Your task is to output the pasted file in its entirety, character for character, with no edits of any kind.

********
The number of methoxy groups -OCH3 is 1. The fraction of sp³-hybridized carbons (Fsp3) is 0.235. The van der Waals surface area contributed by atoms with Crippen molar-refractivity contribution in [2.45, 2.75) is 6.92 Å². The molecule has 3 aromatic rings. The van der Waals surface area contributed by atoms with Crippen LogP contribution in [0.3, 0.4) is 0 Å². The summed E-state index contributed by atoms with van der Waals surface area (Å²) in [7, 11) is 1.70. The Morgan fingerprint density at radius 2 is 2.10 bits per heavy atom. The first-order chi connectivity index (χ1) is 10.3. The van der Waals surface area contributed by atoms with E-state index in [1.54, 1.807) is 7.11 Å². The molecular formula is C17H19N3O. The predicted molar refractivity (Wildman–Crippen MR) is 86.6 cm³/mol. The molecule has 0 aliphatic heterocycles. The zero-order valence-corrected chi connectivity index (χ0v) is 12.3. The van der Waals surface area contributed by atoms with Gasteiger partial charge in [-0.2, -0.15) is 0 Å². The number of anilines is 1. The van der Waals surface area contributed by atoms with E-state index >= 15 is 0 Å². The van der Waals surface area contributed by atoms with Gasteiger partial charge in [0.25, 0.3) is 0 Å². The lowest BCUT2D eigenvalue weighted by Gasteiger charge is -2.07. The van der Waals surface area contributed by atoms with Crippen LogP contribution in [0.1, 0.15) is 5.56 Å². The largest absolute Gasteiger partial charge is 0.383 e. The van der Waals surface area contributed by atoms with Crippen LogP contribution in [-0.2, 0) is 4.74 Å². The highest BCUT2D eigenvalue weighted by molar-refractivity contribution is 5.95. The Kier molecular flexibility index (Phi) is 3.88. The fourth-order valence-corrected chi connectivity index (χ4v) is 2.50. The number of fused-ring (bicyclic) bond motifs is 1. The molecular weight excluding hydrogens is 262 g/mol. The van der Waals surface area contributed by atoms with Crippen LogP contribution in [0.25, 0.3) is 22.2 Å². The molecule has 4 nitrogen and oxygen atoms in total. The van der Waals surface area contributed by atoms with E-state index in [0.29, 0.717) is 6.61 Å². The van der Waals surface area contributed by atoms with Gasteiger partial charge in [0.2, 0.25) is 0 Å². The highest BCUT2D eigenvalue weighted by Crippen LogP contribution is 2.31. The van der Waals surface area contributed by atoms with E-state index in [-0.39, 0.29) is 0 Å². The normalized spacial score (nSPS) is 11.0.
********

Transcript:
The number of methoxy groups -OCH3 is 1. The fraction of sp³-hybridized carbons (Fsp3) is 0.235. The van der Waals surface area contributed by atoms with Crippen molar-refractivity contribution in [2.45, 2.75) is 6.92 Å². The molecule has 3 aromatic rings. The van der Waals surface area contributed by atoms with Crippen LogP contribution in [0.3, 0.4) is 0 Å². The summed E-state index contributed by atoms with van der Waals surface area (Å²) in [7, 11) is 1.70. The Morgan fingerprint density at radius 2 is 2.10 bits per heavy atom. The first-order chi connectivity index (χ1) is 10.3. The van der Waals surface area contributed by atoms with E-state index in [1.54, 1.807) is 7.11 Å². The molecular formula is C17H19N3O. The predicted molar refractivity (Wildman–Crippen MR) is 86.6 cm³/mol. The molecule has 0 aliphatic heterocycles. The zero-order valence-corrected chi connectivity index (χ0v) is 12.3. The van der Waals surface area contributed by atoms with Gasteiger partial charge in [-0.2, -0.15) is 0 Å². The number of anilines is 1. The van der Waals surface area contributed by atoms with E-state index >= 15 is 0 Å². The van der Waals surface area contributed by atoms with Gasteiger partial charge in [0.25, 0.3) is 0 Å². The lowest BCUT2D eigenvalue weighted by Gasteiger charge is -2.07. The van der Waals surface area contributed by atoms with Crippen LogP contribution in [0.1, 0.15) is 5.56 Å². The largest absolute Gasteiger partial charge is 0.383 e. The van der Waals surface area contributed by atoms with Crippen LogP contribution in [-0.2, 0) is 4.74 Å². The highest BCUT2D eigenvalue weighted by molar-refractivity contribution is 5.95. The Kier molecular flexibility index (Phi) is 3.88. The fourth-order valence-corrected chi connectivity index (χ4v) is 2.50. The number of fused-ring (bicyclic) bond motifs is 1. The molecular weight excluding hydrogens is 262 g/mol. The van der Waals surface area contributed by atoms with Crippen LogP contribution in [0.25, 0.3) is 22.2 Å². The molecule has 4 nitrogen and oxygen atoms in total. The van der Waals surface area contributed by atoms with E-state index in [0.29, 0.717) is 6.61 Å². The van der Waals surface area contributed by atoms with Gasteiger partial charge in [0.2, 0.25) is 0 Å². The highest BCUT2D eigenvalue weighted by Crippen LogP contribution is 2.31. The van der Waals surface area contributed by atoms with E-state index in [-0.39, 0.29) is 0 Å². The normalized spacial score (nSPS) is 11.0.